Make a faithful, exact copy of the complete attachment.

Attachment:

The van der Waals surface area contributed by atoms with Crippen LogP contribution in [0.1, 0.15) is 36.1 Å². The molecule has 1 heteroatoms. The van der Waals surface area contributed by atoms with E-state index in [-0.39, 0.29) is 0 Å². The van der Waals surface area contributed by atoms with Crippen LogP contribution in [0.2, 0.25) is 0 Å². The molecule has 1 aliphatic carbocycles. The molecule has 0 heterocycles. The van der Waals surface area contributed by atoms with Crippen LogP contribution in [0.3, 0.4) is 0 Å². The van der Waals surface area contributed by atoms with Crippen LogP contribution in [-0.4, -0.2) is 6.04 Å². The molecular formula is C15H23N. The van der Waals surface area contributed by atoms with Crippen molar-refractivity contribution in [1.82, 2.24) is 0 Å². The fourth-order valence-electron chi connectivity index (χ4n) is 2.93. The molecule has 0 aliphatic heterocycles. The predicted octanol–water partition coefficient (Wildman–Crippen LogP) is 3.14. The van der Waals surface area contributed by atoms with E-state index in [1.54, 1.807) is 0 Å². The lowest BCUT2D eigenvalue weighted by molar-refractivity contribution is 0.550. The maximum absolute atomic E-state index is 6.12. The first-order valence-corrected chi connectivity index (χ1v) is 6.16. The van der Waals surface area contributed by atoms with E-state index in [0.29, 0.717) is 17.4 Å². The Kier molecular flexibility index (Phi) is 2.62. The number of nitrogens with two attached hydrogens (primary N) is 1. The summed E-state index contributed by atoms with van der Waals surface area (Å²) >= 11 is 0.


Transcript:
The van der Waals surface area contributed by atoms with Crippen LogP contribution in [0.1, 0.15) is 36.1 Å². The molecule has 1 heteroatoms. The van der Waals surface area contributed by atoms with E-state index in [-0.39, 0.29) is 0 Å². The van der Waals surface area contributed by atoms with Crippen LogP contribution in [0.2, 0.25) is 0 Å². The molecule has 1 aliphatic carbocycles. The molecule has 0 heterocycles. The van der Waals surface area contributed by atoms with Crippen LogP contribution in [0.3, 0.4) is 0 Å². The van der Waals surface area contributed by atoms with Crippen LogP contribution in [-0.4, -0.2) is 6.04 Å². The molecular formula is C15H23N. The van der Waals surface area contributed by atoms with Crippen molar-refractivity contribution in [1.82, 2.24) is 0 Å². The fourth-order valence-electron chi connectivity index (χ4n) is 2.93. The molecule has 0 aliphatic heterocycles. The predicted octanol–water partition coefficient (Wildman–Crippen LogP) is 3.14. The van der Waals surface area contributed by atoms with E-state index in [1.54, 1.807) is 0 Å². The lowest BCUT2D eigenvalue weighted by molar-refractivity contribution is 0.550. The maximum absolute atomic E-state index is 6.12. The first-order valence-corrected chi connectivity index (χ1v) is 6.16. The van der Waals surface area contributed by atoms with E-state index in [0.29, 0.717) is 17.4 Å². The Kier molecular flexibility index (Phi) is 2.62. The number of nitrogens with two attached hydrogens (primary N) is 1. The summed E-state index contributed by atoms with van der Waals surface area (Å²) >= 11 is 0.